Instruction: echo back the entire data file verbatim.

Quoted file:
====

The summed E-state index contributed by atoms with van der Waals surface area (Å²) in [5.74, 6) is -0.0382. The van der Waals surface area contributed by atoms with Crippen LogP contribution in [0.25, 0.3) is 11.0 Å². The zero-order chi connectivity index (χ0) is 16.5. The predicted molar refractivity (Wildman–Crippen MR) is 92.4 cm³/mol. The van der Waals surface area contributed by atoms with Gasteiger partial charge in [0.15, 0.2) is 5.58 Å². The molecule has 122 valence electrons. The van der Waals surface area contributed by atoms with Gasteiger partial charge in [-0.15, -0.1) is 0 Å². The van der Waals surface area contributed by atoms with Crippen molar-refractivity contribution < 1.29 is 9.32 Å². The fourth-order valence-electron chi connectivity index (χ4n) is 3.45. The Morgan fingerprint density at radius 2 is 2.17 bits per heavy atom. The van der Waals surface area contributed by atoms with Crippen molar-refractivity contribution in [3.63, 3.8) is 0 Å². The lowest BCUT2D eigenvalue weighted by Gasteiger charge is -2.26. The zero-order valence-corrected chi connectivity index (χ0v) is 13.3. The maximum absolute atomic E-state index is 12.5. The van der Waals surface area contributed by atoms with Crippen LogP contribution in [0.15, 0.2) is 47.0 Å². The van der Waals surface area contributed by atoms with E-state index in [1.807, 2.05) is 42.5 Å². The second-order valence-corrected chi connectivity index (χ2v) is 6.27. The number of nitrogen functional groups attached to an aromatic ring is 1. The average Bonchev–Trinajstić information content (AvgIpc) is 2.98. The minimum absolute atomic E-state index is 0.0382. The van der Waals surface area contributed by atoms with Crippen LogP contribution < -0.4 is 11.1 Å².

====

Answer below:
The summed E-state index contributed by atoms with van der Waals surface area (Å²) in [5.74, 6) is -0.0382. The van der Waals surface area contributed by atoms with Crippen LogP contribution in [0.25, 0.3) is 11.0 Å². The zero-order chi connectivity index (χ0) is 16.5. The predicted molar refractivity (Wildman–Crippen MR) is 92.4 cm³/mol. The van der Waals surface area contributed by atoms with Gasteiger partial charge in [0.15, 0.2) is 5.58 Å². The molecule has 122 valence electrons. The van der Waals surface area contributed by atoms with Gasteiger partial charge in [-0.15, -0.1) is 0 Å². The van der Waals surface area contributed by atoms with Crippen molar-refractivity contribution < 1.29 is 9.32 Å². The fourth-order valence-electron chi connectivity index (χ4n) is 3.45. The Morgan fingerprint density at radius 2 is 2.17 bits per heavy atom. The van der Waals surface area contributed by atoms with Crippen molar-refractivity contribution in [3.63, 3.8) is 0 Å². The lowest BCUT2D eigenvalue weighted by Gasteiger charge is -2.26. The zero-order valence-corrected chi connectivity index (χ0v) is 13.3. The maximum absolute atomic E-state index is 12.5. The van der Waals surface area contributed by atoms with Crippen LogP contribution in [0.15, 0.2) is 47.0 Å². The van der Waals surface area contributed by atoms with E-state index in [1.807, 2.05) is 42.5 Å². The second-order valence-corrected chi connectivity index (χ2v) is 6.27. The number of nitrogen functional groups attached to an aromatic ring is 1. The average Bonchev–Trinajstić information content (AvgIpc) is 2.98. The minimum absolute atomic E-state index is 0.0382. The van der Waals surface area contributed by atoms with Crippen LogP contribution < -0.4 is 11.1 Å².